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J Clin Epidemiol. 1996 Nov;49(11):1295-301.

Accuracy of clinical diagnosis of cirrhosis among alcohol-abusing men.

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Department of Medicine 261, Hvidovre Hospital, University of Copenhagen, Denmark.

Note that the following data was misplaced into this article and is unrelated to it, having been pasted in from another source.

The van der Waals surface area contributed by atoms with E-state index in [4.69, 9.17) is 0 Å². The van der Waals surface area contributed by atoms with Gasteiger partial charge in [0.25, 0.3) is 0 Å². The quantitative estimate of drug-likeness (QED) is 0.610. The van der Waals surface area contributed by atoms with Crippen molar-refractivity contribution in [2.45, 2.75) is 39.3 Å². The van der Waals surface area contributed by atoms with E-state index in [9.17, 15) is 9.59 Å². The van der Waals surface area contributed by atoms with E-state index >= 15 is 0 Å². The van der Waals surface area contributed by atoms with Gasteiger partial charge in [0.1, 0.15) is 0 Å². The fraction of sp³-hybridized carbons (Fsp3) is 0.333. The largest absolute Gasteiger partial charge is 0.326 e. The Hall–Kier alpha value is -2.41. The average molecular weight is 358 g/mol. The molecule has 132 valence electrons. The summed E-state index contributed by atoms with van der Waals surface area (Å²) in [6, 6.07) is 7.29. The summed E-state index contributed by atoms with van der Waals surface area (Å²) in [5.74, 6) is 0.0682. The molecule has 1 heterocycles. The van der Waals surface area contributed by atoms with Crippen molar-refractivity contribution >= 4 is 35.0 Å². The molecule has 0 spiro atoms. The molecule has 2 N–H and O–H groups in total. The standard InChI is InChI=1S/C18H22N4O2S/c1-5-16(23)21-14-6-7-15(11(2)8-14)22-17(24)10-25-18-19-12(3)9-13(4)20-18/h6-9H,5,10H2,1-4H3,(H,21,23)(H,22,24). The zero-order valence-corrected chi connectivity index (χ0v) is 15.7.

There is a considerable variation among specialists in the use of liver biopsy for the diagnosis of alcoholic cirrhosis, which is often based solely on clinical findings, sometimes supplemented with blood tests. To assess the diagnostic accuracy that may be achieved by this approach, we related items of the history, symptoms and signs, and routine blood tests to the presence/absence of cirrhosis in a unique, previously established, consecutive series of 303 alcohol-abusing men, in whom liver biopsy was performed irrespective of the clinical and biochemical findings. Using logistic regression analyses, we created a clinical, a combined clinical and biochemical, and a pure biochemical diagnostic model. The probability of cirrhosis in patients with the specified characteristics was estimated, the diagnostic accuracy was assessed as functions of diagnostic thresholds for cirrhosis defined by the probability of cirrhosis varying between 0 and 1,and confidence intervals were estimated by bootstrap sampling. The clinical model, including facial teleangiectasia, vascular spiders, white nails, abdominal veins, fatness, and peripheral edema, could be used with high diagnostic accuracy and it was clearly superior to the biochemical model. Adding biochemical findings to the clinical model improved the accuracy of the clinical model only slightly. We conclude that cirrhosis may be diagnosed in alcohol-abusing men with a high accuracy using selected, properly weighted clinical observations only.

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